Whether facing a journeyman such as Barney Schultz or a fellow Hall of Famer like Steve Carlton, Cubs icon Ernie Banks produced some of his most spectacular performances against Cardinals pitching.
In a 19-year playing career with the Cubs, Banks had 512 home runs, 1,636 RBI and 2,583 hits. Against the Cardinals, Banks batted .277 with 326 hits in 324 games, including 64 home runs.
“One thing that the fans never really knew about Ernie … is that he talked all of the time,” George Altman, an outfielder with the Cubs and Cardinals, wrote in his autobiography. “He talked to the opposing hitters when they reached first base. He talked to our infielders. He talked to us on the bench.”
All of that talking became too much for Cardinals ace and Hall of Famer Bob Gibson.
“Ernie Banks was a good example of a guy whom I probably would have enjoyed quite a bit if he had been on my side _ I don’t doubt that he was as nice a guy as everybody said _ but as it was he talked too damn much,” Gibson said in his book “Stranger to the Game.”
“He was always jabbering at me a day or two before I pitched against the Cubs, trying to get me off my game. One day at old Busch Stadium he came by during batting practice and said, ‘Hoot, you pitching tomorrow? We’re going to beat you. We’re going to beat your ass tomorrow.’ I said, ‘Ernie, you’d better leave me alone.’
“It wasn’t in his nature to do that, though, and the next day I answered him.”
Gibson drilled Banks in the ribs with a pitch. “He didn’t have much to say to me after that,” Gibson said.
That day, July 18, 1962, Gibson struck out Banks three times and held the Cubs to three hits in a 2-1 Cardinals victory. Boxscore
Banks had a career batting mark of .229 (24-for-105) against Gibson with three home runs and 13 RBI.
Some of Banks’ most memorable games versus the Cardinals:
Banks hit two home runs on April 16, 1955, but the Cardinals won, 12-11, in 14 innings at St. Louis.
In the second inning, Randy Jackson, Banks and Dee Fondy hit consecutive home runs off Tom Poholsky.
With the score at 9-9 in the 12th, Banks and Fondy connected for back-to-back homers off Schultz. The Cardinals tied the score in the bottom half of the inning on Wally Moon’s two-run homer with two outs off Bubba Church.
A misplay involving Banks ignited the winning rally in the 14th. Bill Sarni lifted a fly to short left. Banks, the shortstop, and left fielder Hank Sauer miscommunicated and the ball dropped in for a double. Moon followed with a single off Vicente Amor, making his big-league debut, scoring Sarni. Boxscore
Three months later, on July 8, 1955, Banks again homered twice against the Cardinals. This time, the Cubs won, 6-4, in 11 innings.
Banks hit a solo home run off Floyd Wooldridge in the first. In the 11th, Banks broke a 4-4 tie with a two-run homer off Gordon Jones. Boxscore
The home runs gave Banks a season total of 23, most for a shortstop in one year since Glenn Wright slugged 22 for the 1930 Dodgers.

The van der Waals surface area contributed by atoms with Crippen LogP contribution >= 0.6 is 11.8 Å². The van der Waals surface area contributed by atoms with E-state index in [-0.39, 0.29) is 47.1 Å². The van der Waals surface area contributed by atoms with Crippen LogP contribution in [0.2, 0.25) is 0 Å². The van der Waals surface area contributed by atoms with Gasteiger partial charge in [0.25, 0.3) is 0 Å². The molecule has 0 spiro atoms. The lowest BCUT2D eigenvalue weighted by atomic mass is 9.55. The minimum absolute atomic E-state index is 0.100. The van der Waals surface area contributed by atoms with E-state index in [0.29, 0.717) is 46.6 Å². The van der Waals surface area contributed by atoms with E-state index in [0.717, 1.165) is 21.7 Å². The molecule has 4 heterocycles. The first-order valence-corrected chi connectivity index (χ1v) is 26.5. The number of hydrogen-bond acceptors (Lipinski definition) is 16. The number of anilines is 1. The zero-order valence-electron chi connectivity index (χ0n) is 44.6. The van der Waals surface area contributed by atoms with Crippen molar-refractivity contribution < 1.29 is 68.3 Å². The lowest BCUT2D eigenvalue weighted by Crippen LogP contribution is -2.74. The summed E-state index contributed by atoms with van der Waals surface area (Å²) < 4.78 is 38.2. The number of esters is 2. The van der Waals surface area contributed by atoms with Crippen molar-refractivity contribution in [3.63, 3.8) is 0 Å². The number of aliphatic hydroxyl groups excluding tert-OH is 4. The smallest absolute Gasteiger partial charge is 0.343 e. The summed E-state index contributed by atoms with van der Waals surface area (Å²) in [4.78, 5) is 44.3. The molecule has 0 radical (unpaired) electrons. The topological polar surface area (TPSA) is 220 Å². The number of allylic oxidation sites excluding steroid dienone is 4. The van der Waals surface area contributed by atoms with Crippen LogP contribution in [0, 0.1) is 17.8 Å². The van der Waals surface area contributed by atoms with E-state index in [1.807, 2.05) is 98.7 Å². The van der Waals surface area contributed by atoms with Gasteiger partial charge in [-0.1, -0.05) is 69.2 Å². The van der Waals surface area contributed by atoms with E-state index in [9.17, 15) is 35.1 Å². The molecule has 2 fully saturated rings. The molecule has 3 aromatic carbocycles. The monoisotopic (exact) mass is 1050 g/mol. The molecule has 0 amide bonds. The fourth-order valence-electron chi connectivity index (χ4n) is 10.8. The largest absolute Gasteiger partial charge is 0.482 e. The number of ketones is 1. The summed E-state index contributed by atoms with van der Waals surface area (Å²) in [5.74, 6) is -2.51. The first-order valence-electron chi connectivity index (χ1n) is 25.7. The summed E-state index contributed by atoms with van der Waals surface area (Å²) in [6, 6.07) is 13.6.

In a five-game stretch against St. Louis in July 1955, Banks hit .550 (10-for-18).
Perfect at plate
Banks produced five hits in a game for the only time in his major-league career on Sept. 29, 1957, against the Cardinals. He was 5-for-5 with a career-best three doubles and two singles in an 8-3 Cubs victory in the season finale. Boxscore
Banks had a career-high seven RBI in a game three times. The second time was against the Cardinals at St. Louis on May 1, 1963. Banks hit a pair of three-run home runs _ in the first inning off Ray Sadecki and in the seventh off Harry Fanok _ and added an RBI-single in the eighth. The Cubs won, 13-8. Boxscore
Fit to be tied
Ten years after his 12th-inning home run off Schultz, Banks hit another dramatic shot against the Cardinals knuckleball pitcher.
On April 12, 1965, in the season opener at Chicago, the Cardinals carried a 9-6 lead into the bottom of the ninth. With two outs and none on, Tracy Stallard walked Ron Santo and Altman followed with a single.
Red Schoendienst, in his debut as manager, replaced Stallard with Schultz. Banks greeted him with a three-run homer “into the teeth of a 20 mph wind,” according to the Associated Press, tying the score at 9-9.
After each team scored in the 11th, the game was ended because of darkness and declared a tie, with all statistics counting. Boxscore
“Stallard pitched like a son of a gun,” said Schoendienst. “But when Altman got that good, solid hit I … decided to take him out. Why not? Schultz was warmed up and nobody has touched him for anything in the spring games.”
At 39, Banks hit a pair of two-run home runs off Carlton _ the first giving the Cubs a 4-3 lead in the sixth and the second snapping a 4-4 tie in the eighth _ but the Cardinals rallied and won, 8-6, at St. Louis on June 29, 1970.
The home runs were the 506th and 507th of Banks’ career and were the last he would hit against Cardinals pitching. Boxscore
Composer Burt Bacharach, Banks’ self-described No. 1 fan, was in St. Louis for a concert and was greeted by Banks outside the clubhouse after the game.
“You were making beautiful music out there,” Bacharach said to Banks.
Banks played against the Cardinals for the final time on Sept. 10, 1971, when he grounded out as a pinch-hitter against Don Shaw at Wrigley Field. Boxscore
Previously: Bob Gibson vs. Billy Williams: a classic duel